HALIFAX took a huge step towards the last eight of the Northern Rail Cup with a seven-try success over trans-Pennine neighbours Rochdale.
It was a steady rather than spectacular performance from Karl Harrison’s side, who didn’t really need to get out of second gear against John Stankevitch’s Championship One side, who were playing their first match of any sort since September after a handful of postponements.
They only rarely seemed to find the edge that had characterised their opening day win at Dewsbury, but then again, they hardly needed to as they opened up a decisive 26-0 half time lead.
Until that point, they had been generally methodical and controlled, but the second 40 minutes were more ragged generally, drawing some post-match criticism from their coach.
The major plus was another defensive performance that restricted their opponents to a single try.
Rochdale, using the same playmaking combinations that had carried them to within a game of last season’s Grand Final, played with ambition and were never afraid to give the ball plenty of air, but it only rarely looked like paying dividends on the scoreboard.
The major minus for the home side was a knee injury suffered by key forward Iain Morrison, the extent of which will be determined in the next few days, which could reduce Harrison’s already threadbare selection options significantly.
Hornets had made an awful start, letting the kick off go dead and then conceding a penalty as Fax piled on the pressure.
They got away with it though, winger Paul White being shoved into touch from captain Sean Penkywicz’s sharp blindside pass.
White’s next involvement was a 50 metre touchline dash after confidently reeling in a cross kick and it was from there that Fax took the lead; Anthony Thackeray, who started at half back alongside Paul Handforth, and Dane Manning combining to send full back Ryan Fieldhouse over on the right.
Steve Tyrer kicked the goal for 6-0, but Hornets responded with no little skill, forcing a drop out after Fax turned the ball over on half way.
At the other end, a lopsided penalty count gave the home side plenty of good ball, but they struggled to turn it into points as Rochdale hung on with enthusiasm.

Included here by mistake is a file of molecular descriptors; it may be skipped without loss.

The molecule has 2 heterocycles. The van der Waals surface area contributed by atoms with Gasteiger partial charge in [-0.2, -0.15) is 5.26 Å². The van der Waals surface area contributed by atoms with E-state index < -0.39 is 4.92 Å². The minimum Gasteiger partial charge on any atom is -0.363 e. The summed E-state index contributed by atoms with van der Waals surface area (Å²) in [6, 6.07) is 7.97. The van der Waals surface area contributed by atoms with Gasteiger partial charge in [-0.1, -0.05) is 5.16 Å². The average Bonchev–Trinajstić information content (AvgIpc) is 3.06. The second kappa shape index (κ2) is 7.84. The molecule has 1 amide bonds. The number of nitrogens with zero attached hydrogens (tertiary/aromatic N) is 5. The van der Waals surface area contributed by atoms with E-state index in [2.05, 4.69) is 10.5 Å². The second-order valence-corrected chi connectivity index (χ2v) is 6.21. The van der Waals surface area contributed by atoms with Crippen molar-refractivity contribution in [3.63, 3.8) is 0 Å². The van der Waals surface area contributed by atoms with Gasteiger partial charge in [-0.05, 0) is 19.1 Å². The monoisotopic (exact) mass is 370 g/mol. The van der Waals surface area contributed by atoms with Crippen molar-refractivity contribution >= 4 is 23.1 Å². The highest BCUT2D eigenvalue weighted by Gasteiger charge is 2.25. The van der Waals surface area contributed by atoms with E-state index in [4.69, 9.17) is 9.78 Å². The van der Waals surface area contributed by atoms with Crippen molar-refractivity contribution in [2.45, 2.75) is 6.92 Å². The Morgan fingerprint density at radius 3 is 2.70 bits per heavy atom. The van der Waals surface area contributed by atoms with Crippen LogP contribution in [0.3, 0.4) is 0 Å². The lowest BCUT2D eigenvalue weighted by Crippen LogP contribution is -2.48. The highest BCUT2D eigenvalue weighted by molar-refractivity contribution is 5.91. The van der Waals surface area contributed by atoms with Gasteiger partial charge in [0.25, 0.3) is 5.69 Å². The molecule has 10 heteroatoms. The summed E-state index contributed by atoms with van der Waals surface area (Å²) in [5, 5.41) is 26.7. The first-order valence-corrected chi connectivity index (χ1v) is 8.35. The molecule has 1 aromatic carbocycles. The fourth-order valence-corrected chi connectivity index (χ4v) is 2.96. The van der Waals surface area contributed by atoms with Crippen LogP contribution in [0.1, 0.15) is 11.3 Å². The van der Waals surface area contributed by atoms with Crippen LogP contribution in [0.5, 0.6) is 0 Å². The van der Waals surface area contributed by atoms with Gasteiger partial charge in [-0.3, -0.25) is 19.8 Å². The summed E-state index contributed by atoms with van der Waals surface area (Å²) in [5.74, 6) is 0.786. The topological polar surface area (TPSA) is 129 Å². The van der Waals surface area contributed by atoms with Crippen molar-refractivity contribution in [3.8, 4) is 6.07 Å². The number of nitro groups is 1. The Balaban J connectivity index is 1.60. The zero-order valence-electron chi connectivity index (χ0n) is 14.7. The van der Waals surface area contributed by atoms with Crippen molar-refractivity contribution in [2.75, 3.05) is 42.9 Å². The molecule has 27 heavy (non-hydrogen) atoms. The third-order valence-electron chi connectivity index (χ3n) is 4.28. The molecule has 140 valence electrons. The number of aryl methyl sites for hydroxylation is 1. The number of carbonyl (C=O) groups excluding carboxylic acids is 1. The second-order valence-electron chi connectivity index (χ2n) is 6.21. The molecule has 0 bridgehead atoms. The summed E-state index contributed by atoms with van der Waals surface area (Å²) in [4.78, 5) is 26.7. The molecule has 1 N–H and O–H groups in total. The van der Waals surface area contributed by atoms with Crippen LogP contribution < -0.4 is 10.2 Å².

They were finally undone in the 17th minute, Thackeray taking the ball to the line and then showing and going before stretching out to slam it down on the whitewash.
Tyrer made it 12-0 and then just before the half hour former Hornet Craig Ashall and Penkywicz combined to send substitute Jim Gannon over with his first touch of the ball, Tyrer obliging with the easy kick.
Fax were over again six minutes before the break, Hornets losing possession 35 metres from their own line and Rob Worrincy romping over in the left corner from a scrum play.
Tyrer’s sideline kick hit the post and rebounded the wrong side of the crossbar, but at 22-0 Fax were already home and hosed.
They scored once more before half time, White finishing with some force in the left corner after Fieldhouse had chimed into the line.
Tyrer impressively managed to find the woodwork again, the ball again bouncing away, but at 26-0 the second half looked potentially uncomfortable for the Hornets.
Ashall was pulled back for offside with the line beckoning within seconds of the restart, but back-to-back penalties – the result of some increasingly fussy officiating from Matthew Thomason - put Hornets on the front foot and Stephen McDermott wriggled over to score from close range, stand off Paul Crook converting.
Rochdale continued to press, and it took some desperate defence from Tyrer to hold centre Dane Donoghue up over the whitewash.
But once Fax got their hands on the ball again, the result was inevitable: Gannon sending Ashall slicing through from 20 metres out and Tyrer kicking Fax 32-6 ahead.
As it turned out, that was pretty much that, as the game descended into an entirely forgettable last half hour.
To their credit, Rochdale continued to play with ambition. It was just that, in reality, they never really looked likely to get any reward.
It was almost inevitable that Fax, with the prop Sean Hesketh turning in a thunderous spell up front, would eventually score again and, finally, they did.
There were eight minutes remaining when Penkywicz, who had only been back on the field a matter of seconds after a lengthy absence with a cut to his head, fired out a flat pass on the left and Tyrer hit the ball at pace to cross for his side’s seventh try of the game.